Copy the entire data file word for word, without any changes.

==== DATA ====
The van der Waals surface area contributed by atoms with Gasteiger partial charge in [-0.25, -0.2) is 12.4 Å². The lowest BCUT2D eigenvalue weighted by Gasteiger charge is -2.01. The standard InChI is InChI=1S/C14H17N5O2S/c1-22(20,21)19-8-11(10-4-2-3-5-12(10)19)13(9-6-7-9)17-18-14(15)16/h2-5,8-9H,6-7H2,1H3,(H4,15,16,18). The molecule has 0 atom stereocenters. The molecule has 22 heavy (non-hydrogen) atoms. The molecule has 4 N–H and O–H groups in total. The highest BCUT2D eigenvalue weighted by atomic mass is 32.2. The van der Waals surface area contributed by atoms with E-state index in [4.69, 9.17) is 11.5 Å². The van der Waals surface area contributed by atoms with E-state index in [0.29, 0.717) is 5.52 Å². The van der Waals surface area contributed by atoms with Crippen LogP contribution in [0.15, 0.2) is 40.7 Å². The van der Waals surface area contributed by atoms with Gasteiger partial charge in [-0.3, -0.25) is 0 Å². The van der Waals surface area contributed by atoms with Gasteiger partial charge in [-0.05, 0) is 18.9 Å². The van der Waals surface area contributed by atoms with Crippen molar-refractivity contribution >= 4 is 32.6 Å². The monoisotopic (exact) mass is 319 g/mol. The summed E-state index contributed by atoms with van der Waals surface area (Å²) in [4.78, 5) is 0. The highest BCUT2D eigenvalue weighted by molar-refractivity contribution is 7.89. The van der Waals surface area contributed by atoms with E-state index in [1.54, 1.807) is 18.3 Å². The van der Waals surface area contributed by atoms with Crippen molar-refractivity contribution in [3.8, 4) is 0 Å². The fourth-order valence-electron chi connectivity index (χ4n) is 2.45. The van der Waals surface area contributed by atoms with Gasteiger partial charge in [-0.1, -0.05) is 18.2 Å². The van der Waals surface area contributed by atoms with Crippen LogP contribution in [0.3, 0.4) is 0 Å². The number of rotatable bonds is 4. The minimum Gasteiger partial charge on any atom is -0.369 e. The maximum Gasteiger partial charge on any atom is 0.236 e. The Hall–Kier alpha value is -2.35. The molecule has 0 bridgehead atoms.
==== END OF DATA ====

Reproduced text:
The van der Waals surface area contributed by atoms with Gasteiger partial charge in [-0.25, -0.2) is 12.4 Å². The lowest BCUT2D eigenvalue weighted by Gasteiger charge is -2.01. The standard InChI is InChI=1S/C14H17N5O2S/c1-22(20,21)19-8-11(10-4-2-3-5-12(10)19)13(9-6-7-9)17-18-14(15)16/h2-5,8-9H,6-7H2,1H3,(H4,15,16,18). The molecule has 0 atom stereocenters. The molecule has 22 heavy (non-hydrogen) atoms. The molecule has 4 N–H and O–H groups in total. The highest BCUT2D eigenvalue weighted by atomic mass is 32.2. The van der Waals surface area contributed by atoms with E-state index in [4.69, 9.17) is 11.5 Å². The van der Waals surface area contributed by atoms with E-state index in [0.29, 0.717) is 5.52 Å². The van der Waals surface area contributed by atoms with Crippen LogP contribution in [0.15, 0.2) is 40.7 Å². The van der Waals surface area contributed by atoms with Gasteiger partial charge in [-0.3, -0.25) is 0 Å². The van der Waals surface area contributed by atoms with Gasteiger partial charge in [-0.05, 0) is 18.9 Å². The van der Waals surface area contributed by atoms with Crippen molar-refractivity contribution >= 4 is 32.6 Å². The monoisotopic (exact) mass is 319 g/mol. The summed E-state index contributed by atoms with van der Waals surface area (Å²) in [4.78, 5) is 0. The highest BCUT2D eigenvalue weighted by molar-refractivity contribution is 7.89. The van der Waals surface area contributed by atoms with E-state index in [1.54, 1.807) is 18.3 Å². The van der Waals surface area contributed by atoms with Crippen molar-refractivity contribution in [3.8, 4) is 0 Å². The fourth-order valence-electron chi connectivity index (χ4n) is 2.45. The van der Waals surface area contributed by atoms with Gasteiger partial charge in [-0.1, -0.05) is 18.2 Å². The van der Waals surface area contributed by atoms with Crippen LogP contribution in [0.3, 0.4) is 0 Å². The number of rotatable bonds is 4. The minimum Gasteiger partial charge on any atom is -0.369 e. The maximum Gasteiger partial charge on any atom is 0.236 e. The Hall–Kier alpha value is -2.35. The molecule has 0 bridgehead atoms.